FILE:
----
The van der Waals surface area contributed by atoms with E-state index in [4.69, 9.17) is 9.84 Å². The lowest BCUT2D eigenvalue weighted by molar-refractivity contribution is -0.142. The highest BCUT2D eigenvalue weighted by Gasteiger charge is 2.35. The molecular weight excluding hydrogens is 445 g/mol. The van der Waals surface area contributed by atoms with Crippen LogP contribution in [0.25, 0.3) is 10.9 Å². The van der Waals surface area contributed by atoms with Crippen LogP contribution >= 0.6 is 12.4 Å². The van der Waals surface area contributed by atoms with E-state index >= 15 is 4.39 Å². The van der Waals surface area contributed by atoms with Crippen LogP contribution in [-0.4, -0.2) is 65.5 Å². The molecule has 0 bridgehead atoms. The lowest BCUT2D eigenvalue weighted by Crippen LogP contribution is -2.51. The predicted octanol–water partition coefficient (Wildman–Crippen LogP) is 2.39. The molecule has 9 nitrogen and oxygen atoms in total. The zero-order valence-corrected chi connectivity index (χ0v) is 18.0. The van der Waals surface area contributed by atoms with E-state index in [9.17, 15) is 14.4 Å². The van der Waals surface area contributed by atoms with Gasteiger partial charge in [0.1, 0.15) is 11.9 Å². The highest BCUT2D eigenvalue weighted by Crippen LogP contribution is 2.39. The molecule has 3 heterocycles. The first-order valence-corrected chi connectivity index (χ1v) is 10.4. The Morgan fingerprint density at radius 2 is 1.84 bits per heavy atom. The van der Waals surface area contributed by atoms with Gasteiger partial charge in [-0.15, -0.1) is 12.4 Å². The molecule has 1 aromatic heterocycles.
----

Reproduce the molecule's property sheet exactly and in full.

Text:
The van der Waals surface area contributed by atoms with E-state index in [4.69, 9.17) is 9.84 Å². The lowest BCUT2D eigenvalue weighted by molar-refractivity contribution is -0.142. The highest BCUT2D eigenvalue weighted by Gasteiger charge is 2.35. The molecular weight excluding hydrogens is 445 g/mol. The van der Waals surface area contributed by atoms with Crippen LogP contribution in [0.25, 0.3) is 10.9 Å². The van der Waals surface area contributed by atoms with Crippen LogP contribution >= 0.6 is 12.4 Å². The van der Waals surface area contributed by atoms with E-state index >= 15 is 4.39 Å². The van der Waals surface area contributed by atoms with Crippen LogP contribution in [-0.4, -0.2) is 65.5 Å². The molecule has 0 bridgehead atoms. The lowest BCUT2D eigenvalue weighted by Crippen LogP contribution is -2.51. The predicted octanol–water partition coefficient (Wildman–Crippen LogP) is 2.39. The molecule has 9 nitrogen and oxygen atoms in total. The zero-order valence-corrected chi connectivity index (χ0v) is 18.0. The van der Waals surface area contributed by atoms with E-state index in [9.17, 15) is 14.4 Å². The van der Waals surface area contributed by atoms with Gasteiger partial charge in [0.1, 0.15) is 11.9 Å². The highest BCUT2D eigenvalue weighted by Crippen LogP contribution is 2.39. The molecule has 3 heterocycles. The first-order valence-corrected chi connectivity index (χ1v) is 10.4. The Morgan fingerprint density at radius 2 is 1.84 bits per heavy atom. The van der Waals surface area contributed by atoms with Gasteiger partial charge in [-0.15, -0.1) is 12.4 Å². The molecule has 1 aromatic heterocycles.